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The Hungarian Operator Raising Revisited

Peter Szűcs


The Hungarian construction type traditionally referred to as Operator Raising (OR, see É. Kiss 2002, Gervain 2004, Coppock 2003) is a configuration in which a constituent bearing some grammatical function semantically belongs to a subordinate clause but surfaces in the matrix sentence. The examples in (1) show various constituents involved in OR: for instance in (1a) and (1a') the subordinate subject is "raised" (and, as these examples demonstrate, the case of the raised constituent may be either accusative or nominative), (1b) exemplifies a "raised" oblique. Objects may also be "raised" as in (1c). (1c') shows that with raised objects, the main verb may either have definite or indefinite conjugation

(1) a János-t mondtad, hogy jön.
John-ACC said.2SG that comes
'It is John who you said that he is coming.'
  a' János mondtad, hogy jön.
John.NOM said.2SG that comes
'As for John you said that he is coming.'
  b Londonba mondtam, hogy megyek.
London.INTO said.1SG that go.PRES.1SG
'It is to London that I said I would go.'
  c Kutyá-t mondtad, hogy veszel.
dog-ACC said..2SG.DEF that buy.PRES.2SG
'It is a dog that you said you are buying.'
  c' Kutyá-t mondtál, hogy veszel.
dog-ACC said.2SG.INDEF that buy.PRES.2SG
'It is a dog that you said you are buying.'

Coppock (2003) gives an LFG account of the phenomena. She claims that the fronted element may be an athematic object of the main verb and the identification with the lower grammatical function could be either anaphoric or functional in nature. Anaphoric control must be allowed since if the raised element bears accusative case, it is a subject in the embedded clause and includes a quantified element, then the lower verb can either have 3rd person singular or 3rd plural agreement (this was first reported by Gervain 2002):

(2) Az összes lány-t mondtad, hogy jön/jönnek.
the all girl-ACC say.PAST.2SG that come.PRES.3SG/come.PRES.3PL
'It is all the girls that you said that they are coming.'

Since the athematic object with anaphoric identification leads to the violation of Semantic Coherence Condition (Dalrymple 2001), Coppock (2003) claims that this condition is just violable OT-style constraint.

I have two goals. First, I aim to argue that there is no need for the demotion of Semantic Coherence. I claim that the fronted element is a thematic argument of the main verb, so (2) (and 1a, 1c') is an instance of prolepsis, and akin to structures attested for instance in Madurese (Davies 2005) or Greek (Kotzoglou & Papangeli 2008). I summon arguments from the empirically tested availability of resumptive pronouns (3), idiom distribution (4), island-insensitivity (5) and from the fact that the verbs which allow OR may not be bridge verbs (6 is a canonical raising construction). Such behaviour is typical of prolepsis, as is argued by Davies (2005).

(3) ?János-t mondtad, hogy ő jön.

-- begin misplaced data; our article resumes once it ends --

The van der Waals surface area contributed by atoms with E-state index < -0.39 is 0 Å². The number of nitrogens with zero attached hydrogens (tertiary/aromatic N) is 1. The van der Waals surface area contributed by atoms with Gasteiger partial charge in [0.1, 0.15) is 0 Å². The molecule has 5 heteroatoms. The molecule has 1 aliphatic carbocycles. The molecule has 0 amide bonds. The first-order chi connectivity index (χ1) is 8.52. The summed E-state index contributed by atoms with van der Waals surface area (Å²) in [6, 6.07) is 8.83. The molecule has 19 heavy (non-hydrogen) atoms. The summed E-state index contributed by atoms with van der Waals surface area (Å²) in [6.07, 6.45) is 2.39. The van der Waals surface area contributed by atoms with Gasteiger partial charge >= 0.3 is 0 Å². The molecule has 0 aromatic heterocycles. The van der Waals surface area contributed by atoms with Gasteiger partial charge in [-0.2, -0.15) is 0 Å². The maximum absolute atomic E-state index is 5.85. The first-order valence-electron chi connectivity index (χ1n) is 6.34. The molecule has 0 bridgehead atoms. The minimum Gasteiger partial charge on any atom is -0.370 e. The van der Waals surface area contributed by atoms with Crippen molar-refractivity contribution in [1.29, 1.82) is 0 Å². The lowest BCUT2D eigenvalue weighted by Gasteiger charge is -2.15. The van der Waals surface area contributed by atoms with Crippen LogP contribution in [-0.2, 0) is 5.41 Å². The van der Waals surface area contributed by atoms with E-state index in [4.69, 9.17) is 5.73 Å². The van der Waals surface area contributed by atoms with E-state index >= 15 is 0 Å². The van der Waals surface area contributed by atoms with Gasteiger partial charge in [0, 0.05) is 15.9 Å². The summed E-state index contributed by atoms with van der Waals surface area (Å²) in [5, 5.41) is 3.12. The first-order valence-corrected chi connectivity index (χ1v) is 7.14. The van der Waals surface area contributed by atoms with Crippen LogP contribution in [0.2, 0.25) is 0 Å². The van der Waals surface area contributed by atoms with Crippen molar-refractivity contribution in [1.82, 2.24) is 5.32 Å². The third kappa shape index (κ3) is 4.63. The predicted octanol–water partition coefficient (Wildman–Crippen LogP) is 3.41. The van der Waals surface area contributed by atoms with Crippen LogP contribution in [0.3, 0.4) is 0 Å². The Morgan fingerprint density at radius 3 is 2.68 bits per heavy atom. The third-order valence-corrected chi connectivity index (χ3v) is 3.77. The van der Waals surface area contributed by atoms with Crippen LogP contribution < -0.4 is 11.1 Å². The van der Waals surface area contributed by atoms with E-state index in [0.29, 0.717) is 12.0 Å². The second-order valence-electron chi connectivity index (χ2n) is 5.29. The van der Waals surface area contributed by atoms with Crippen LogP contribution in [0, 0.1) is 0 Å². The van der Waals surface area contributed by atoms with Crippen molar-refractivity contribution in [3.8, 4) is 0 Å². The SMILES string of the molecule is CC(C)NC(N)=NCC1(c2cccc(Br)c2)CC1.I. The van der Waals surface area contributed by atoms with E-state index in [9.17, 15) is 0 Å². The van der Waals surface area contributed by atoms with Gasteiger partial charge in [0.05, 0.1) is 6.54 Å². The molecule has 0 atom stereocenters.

John-acc said.2sg that he comes.
'It is John who you said that he is coming.'
(4) #Szöge-t mondtál, hogy ütött a fejedbe az ötlet.
nail-ACC said.2SG that hammered.3SG the head.2SG.INTO the idea
'It is a nail that you said that the idea hit into your head.' Intended: 'You said that the idea is stuck into your head.'
(5) Az elnök-öt mondtad, hogy hallottad a hír-t, hogy megérkezett.
The president-ACC said.2SG that heard.2SG the news-ACC that arrived.3SG
'It is the president that you heard the news that he has arrived.'
(6) *A busz-t közeledni mondtad. / A busz-t közeledni vélted.
The bus-ACC approach.INFINITIVE said.2SG the bus-ACC approach.INFINITIVE believed.2SG
'*You said the bus to approach' / 'You believed the bus to approach.'

My second goal is to present some empirical data about OR and to show that discourse-structure (King & Zaenen 2004, Gazdik 2011) may provide a useful tool for describing some experimental results. I will argue that empirical data shows that in the all the shown sentences except for 1a', the discourse function of the fronted constituent may be either focus or contrastive topic, but focus is preferred. I seek to explain this by claiming that informants disprefer contrastive topic because the corresponding discourse structure would be larger than with one focus, as contrastive topic involves "splitting up the original question into implicit subquestions and answer (some of) them" (Gazdik 2011:169, quoting Büring 2003). So if the fronted element is focus in 1a it may correspond to discourse-tree like figure 1, if the fronted elememt is contrastive topic, it may correspond to a discourse tree like figure 2. Such discourse trees may be neatly formalized in LFG, as is proven by Gazdik (2011).

Figure 1.
JÁNOST-focus mondtad, hogy jön.
Question: Who (question-focus) did you say that comes?
Answer: John
Figure 2.
Jánost-contrastive topic MONDTAD, hogy jön
Question: Who(question-focus) did you say that comes?
/ | \
Subquestion1: Subquestion2: Subquestion3:
Did you say that Peter comes? Did you say that John comes? Did you say that X comes?
| | |
Answer: No. Answer: Yes. Answer: ...

So it could be inferred that the LFG principle Economy of Expression could be interpreted at the d-structure level as well. This is in line with various Optimality-theoretic approaches which penalize large structures (see for example Bresnan 1998).

Interestingly, in 1a' the preferred discourse function is contrastive topic and not focus. I assume that it is because that in 1a' the "raised" element is subject (unlike in the other sentences) and the subject function is prototypically associated with topics (see eg. Gregory & Michaelis 2001, Lambrecht 1994). Speaking in Optimality-theoretic terms, this constraint outranks the previously mentioned principle about small discourse trees.


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